07 Nov Poll Indicates Support of Immigration Reform
Politico reported that a new poll being released later Thursday could send a warning to politicians nationwide: Oppose immigration reform at your peril.
The results from the survey, sponsored by a trio of GOP-friendly groups and provided to POLITICO in advance, indicate that voters will be warmer toward politicians who favor #immigration reform, an effort that faces an uphill battle in the Republican-led House.
Fifty-two percent of those surveyed said they would be more likely to support a candidate who backs immigration reform compared with 18 percent who said they would be less likely. On the flip side, 54 percent said they would be less likely to vote for a candidate who opposes immigration reform while only 17 percent said they would be more likely.
The poll also targeted a dozen battleground states — Colorado, Florida, Iowa, Michigan, Minnesota, North Carolina, Nevada, New Hampshire, Ohio, Pennsylvania, Virginia and Wisconsin, which have results similar to those nationwide. For instance, in Virginia — a key presidential swing state that just wrapped up a gubernatorial election — 51 percent of voters would be less likely to support a candidate who opposes immigration reform compared with 17 percent who would be more likely.
“Support for immigration reform is broad and especially strong among persuadable independents that Republicans need to win elections,” Charlie Spies, co-founder of Republicans for Immigration Reform, said in a statement. “There is no question that Republicans have significantly more risk in opposing immigration reform than they do in supporting it.”
Organizations that put together the poll include Spies’s group as well as Partnership for a New American Economy, the pro-reform coalition headed up by New York Mayor Michael Bloomberg, and Compete America, a tech industry coalition backing reform.
“Elected officials nationwide would be wise to listen to the people they represent,” said John Feinblatt, chairman of the Partnership and Bloomberg’s chief policy adviser. “Otherwise, they can rest assured they’ll be hearing from them on Election Day in 2014 and beyond.”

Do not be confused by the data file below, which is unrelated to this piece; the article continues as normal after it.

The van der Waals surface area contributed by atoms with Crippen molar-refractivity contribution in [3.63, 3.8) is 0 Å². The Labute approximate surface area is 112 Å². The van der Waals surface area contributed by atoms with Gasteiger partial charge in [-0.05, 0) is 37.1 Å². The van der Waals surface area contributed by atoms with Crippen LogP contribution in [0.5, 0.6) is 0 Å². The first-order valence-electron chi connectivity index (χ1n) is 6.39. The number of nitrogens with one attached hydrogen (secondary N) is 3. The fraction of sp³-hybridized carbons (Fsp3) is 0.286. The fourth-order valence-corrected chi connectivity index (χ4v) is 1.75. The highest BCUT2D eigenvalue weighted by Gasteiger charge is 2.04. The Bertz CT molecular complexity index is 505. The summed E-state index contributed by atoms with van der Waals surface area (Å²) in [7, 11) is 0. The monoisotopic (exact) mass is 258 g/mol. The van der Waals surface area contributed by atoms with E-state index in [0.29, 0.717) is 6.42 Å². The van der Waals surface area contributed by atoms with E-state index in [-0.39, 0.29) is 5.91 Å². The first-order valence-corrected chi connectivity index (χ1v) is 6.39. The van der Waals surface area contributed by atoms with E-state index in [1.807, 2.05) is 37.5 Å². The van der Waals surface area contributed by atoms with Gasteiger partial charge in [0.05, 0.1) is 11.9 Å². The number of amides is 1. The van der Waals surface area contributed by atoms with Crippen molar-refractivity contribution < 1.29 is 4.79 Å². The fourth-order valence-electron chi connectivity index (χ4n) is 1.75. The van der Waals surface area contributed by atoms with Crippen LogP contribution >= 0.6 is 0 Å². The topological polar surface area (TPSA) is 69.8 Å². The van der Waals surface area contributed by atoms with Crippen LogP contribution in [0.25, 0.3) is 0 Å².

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About 71 percent of voters surveyed nationwide said they would back an immigration bill that contains the following provisions: border security, an expanded visa program for high-skilled workers and agricultural workers, an employment verification system, a pathway to citizenship for undocumented children and legal status for immigrants in the United States illegally.
As for a pathway to citizenship, 73 percent would support it if it includes requirements to cough up penalties, learn English, pass background checks, pay taxes and wait at least 13 years, according to the poll.
The automated poll was conducted Oct. 19-20 and surveyed 900 likely voters. The margin of error is plus or minus 3.27 percentage points.
The poll comes as another major labor group plans to launch ads pressuring House Republicans on immigration reform. The Service Employees International Union said their $500,000 ad buy will target Republican Reps. Gary Miller of California, Joe Heck of Nevada, Mike Coffman of Colorado, Rodney Davis of Illinois, David Joyce of Ohio, John Kline of Minnesota and Michael Grimm of New York in their home districts. Another ad targeting Speaker John Boehner (R-Ohio) will run in the D.C.-area television market.
The SEIU joined a separate lobbying effort from a coalition of liberal-leaning immigration advocacy groups focusing on nine House Republicans who could face political fallout in their districts from Latino constituencies. Along with Heck, Coffman and Miller, the campaign is targeting Reps. Jeff Denham, David Valadao, Buck McKeon of California; Daniel Webster of Florida; Steve Pearce of New Mexico; and Scott Tipton of Colorado.